Many pre-med Yalies grow accustomed to making the trek up Science Hill for chemistry lectures, but those who seek an experience outside the classroom may take a path in the opposite direction — down the hill to Yale-New Haven Hospital.

Volunteering at the hospital is becoming increasingly popular among undergraduates at Yale who want to enhance their medical school application by bolstering their experience in the field. Approximately 135 undergraduates volunteered at the hospital last year — an “impressive” number, said Elizabeth Locke, volunteer program coordinator at Yale-New Haven.

Volunteers at the hospital are assigned to a variety of positions, ranging from “ambassadors” who greet and direct patients as they come in the door, to aides in the pediatric emergency department, who are charged with running errands and supporting busy hospital staff. Volunteers commit to working three-hour shifts once a week for at least six months.

Edward Miller, director of the Health Professions Advisory Program at Undergraduate Career Services, said the experience in a clinical setting such as Yale-New Haven is extremely important in medical school admissions.

“All too frequently I have been told by admissions deans that the reason they chose not to interview an applicant with high grades, strong MCAT scores and considerable research experience is that the applicant had no extensive exposure to patients,” Miller said.

This exposure is essential because it allows students to assess their ability to deal with ill or dying patients and their families, Miller said.

But some pre-med students said they volunteer at Yale-New Haven from a desire to help the community, not simply to round out their resumes.

“I like to help around,” Kofi-Buaku Atsina ’06 said. “Given that medical school is my path, I wanted to do something that was in a hospital setting.”

Molly Lubin ’06 said it is important for Yale students to venture outside of the school to gain experience.

“What’s been really interesting has been meeting people from different cultures and backgrounds who live in New Haven but aren’t part of the Yale community,” Lubin said.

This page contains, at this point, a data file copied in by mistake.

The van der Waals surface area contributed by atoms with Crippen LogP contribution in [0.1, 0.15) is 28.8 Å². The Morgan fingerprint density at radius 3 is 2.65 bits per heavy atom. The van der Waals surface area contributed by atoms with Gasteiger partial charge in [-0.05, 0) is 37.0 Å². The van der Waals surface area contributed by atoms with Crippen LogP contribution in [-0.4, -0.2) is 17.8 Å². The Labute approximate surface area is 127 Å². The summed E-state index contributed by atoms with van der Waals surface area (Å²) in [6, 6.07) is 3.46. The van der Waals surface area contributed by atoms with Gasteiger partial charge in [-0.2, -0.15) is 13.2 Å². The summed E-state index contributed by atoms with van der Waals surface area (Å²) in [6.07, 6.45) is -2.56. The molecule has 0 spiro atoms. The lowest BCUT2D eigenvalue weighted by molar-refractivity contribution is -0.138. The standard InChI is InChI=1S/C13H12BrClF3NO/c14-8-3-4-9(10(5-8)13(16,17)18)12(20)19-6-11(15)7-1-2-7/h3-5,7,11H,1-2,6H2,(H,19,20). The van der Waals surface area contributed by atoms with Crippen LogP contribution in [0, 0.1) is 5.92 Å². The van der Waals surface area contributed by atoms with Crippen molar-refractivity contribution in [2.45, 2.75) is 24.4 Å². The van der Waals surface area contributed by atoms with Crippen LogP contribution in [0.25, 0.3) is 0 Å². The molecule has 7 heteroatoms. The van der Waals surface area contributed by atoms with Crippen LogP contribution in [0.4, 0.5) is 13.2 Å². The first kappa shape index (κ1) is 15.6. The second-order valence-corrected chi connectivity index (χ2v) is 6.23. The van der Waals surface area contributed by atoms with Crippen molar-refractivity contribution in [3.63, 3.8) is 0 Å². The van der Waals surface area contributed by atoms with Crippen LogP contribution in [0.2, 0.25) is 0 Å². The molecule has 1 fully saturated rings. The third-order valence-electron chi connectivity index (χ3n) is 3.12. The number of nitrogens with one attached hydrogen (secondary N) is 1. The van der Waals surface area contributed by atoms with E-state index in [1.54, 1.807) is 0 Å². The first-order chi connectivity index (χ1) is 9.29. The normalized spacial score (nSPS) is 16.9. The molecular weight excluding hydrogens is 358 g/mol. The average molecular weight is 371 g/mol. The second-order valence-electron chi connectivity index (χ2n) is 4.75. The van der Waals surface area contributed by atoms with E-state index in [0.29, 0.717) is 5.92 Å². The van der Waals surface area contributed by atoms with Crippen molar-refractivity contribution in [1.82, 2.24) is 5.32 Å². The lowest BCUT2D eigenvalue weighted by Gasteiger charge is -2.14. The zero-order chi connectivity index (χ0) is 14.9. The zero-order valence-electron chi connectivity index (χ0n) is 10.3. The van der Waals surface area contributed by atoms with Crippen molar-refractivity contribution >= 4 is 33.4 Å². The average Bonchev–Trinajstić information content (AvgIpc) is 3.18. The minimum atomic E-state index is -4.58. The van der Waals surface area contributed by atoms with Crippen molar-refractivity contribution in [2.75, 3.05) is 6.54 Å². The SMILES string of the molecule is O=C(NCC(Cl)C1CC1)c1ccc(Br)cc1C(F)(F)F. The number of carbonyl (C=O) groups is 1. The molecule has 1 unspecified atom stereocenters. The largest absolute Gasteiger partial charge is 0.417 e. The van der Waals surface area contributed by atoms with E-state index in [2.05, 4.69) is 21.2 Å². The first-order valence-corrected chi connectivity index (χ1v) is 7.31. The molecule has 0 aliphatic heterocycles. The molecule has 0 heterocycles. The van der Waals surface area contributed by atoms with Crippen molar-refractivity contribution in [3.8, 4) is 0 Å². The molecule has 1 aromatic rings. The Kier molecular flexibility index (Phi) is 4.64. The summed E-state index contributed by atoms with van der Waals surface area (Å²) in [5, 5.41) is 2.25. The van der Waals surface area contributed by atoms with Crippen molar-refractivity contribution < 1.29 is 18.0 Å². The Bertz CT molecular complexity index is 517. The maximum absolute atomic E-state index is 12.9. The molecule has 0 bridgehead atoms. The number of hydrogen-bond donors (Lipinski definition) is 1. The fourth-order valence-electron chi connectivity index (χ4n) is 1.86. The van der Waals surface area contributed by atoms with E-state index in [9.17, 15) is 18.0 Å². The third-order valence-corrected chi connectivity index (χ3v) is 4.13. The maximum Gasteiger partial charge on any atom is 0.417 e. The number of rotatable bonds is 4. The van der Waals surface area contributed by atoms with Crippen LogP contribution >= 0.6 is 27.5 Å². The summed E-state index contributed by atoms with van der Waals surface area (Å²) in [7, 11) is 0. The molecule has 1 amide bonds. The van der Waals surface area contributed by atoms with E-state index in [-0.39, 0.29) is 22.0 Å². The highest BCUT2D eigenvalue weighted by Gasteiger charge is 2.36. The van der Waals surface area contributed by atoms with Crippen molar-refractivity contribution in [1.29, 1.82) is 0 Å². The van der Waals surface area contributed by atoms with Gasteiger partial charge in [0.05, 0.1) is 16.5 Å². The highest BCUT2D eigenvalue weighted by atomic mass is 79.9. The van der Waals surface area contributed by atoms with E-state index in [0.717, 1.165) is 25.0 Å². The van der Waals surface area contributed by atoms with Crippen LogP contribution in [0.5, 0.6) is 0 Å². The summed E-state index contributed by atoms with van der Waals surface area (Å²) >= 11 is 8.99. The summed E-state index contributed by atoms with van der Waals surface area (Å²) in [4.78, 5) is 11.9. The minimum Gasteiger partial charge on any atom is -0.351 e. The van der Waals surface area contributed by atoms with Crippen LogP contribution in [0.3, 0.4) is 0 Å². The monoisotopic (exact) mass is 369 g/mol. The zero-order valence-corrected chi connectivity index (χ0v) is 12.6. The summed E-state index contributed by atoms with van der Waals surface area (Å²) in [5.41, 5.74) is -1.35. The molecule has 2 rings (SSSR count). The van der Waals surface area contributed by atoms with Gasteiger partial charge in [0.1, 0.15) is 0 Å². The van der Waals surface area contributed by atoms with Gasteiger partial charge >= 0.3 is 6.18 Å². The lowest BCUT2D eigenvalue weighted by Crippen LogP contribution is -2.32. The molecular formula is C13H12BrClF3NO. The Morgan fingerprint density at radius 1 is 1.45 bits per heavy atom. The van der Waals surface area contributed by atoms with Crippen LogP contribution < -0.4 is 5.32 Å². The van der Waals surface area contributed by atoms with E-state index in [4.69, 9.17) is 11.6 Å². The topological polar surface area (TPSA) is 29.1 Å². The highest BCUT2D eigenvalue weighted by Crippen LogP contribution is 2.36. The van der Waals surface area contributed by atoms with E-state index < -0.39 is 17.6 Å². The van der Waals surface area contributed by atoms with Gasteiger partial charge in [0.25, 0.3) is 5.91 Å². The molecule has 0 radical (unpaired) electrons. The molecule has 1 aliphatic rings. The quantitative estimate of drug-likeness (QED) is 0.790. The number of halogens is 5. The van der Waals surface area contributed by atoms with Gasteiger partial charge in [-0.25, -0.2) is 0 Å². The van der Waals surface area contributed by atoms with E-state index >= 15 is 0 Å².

She said her position in the adult emergency department has also kept her attuned to events occurring throughout the city, such as fires or car accidents.

Many volunteers said they have used their experiences to determine whether they truly want to enter the medical profession. When Jonah Hirschbein ’06 began volunteering at Yale-New Haven during the fall of his freshman year, he was not planning to attend medical school. But he said he decided to apply after his experience at the hospital.

Miller said volunteering helps many students like Hirschbein decide whether to continue on the path to medical school.

“Volunteering is vital, since coming to the realization during the first year of clinical rotations that one doesn’t enjoy patient care is really a hard lesson to learn,” Miller said.

In addition to Connecticut Hospice, Miller said the Hospital of St. Raphael and Leeway AIDS Hospice both offer students more direct contact with patients.

Gary Green ’06 is one of many students who wanted more patient contact. Volunteering at Yale-New Haven was not an accurate enough measure of his in medicine, Green said, so he stopped volunteering at the hospital after his freshman year.

“Most of what I was doing was stocking supplies,” Green said. “I was looking for an environment where I could place bandages and help nurses.”

Green now works at Connecticut Hospice, another medicine-related volunteer opportunity that offers more exposure to patients. Like many volunteers, Green said part of his motivation for donating his time was to gauge his interest in becoming a doctor.

“In order to make an intelligent, informed decision, I wanted a more hands-on experience,” he said.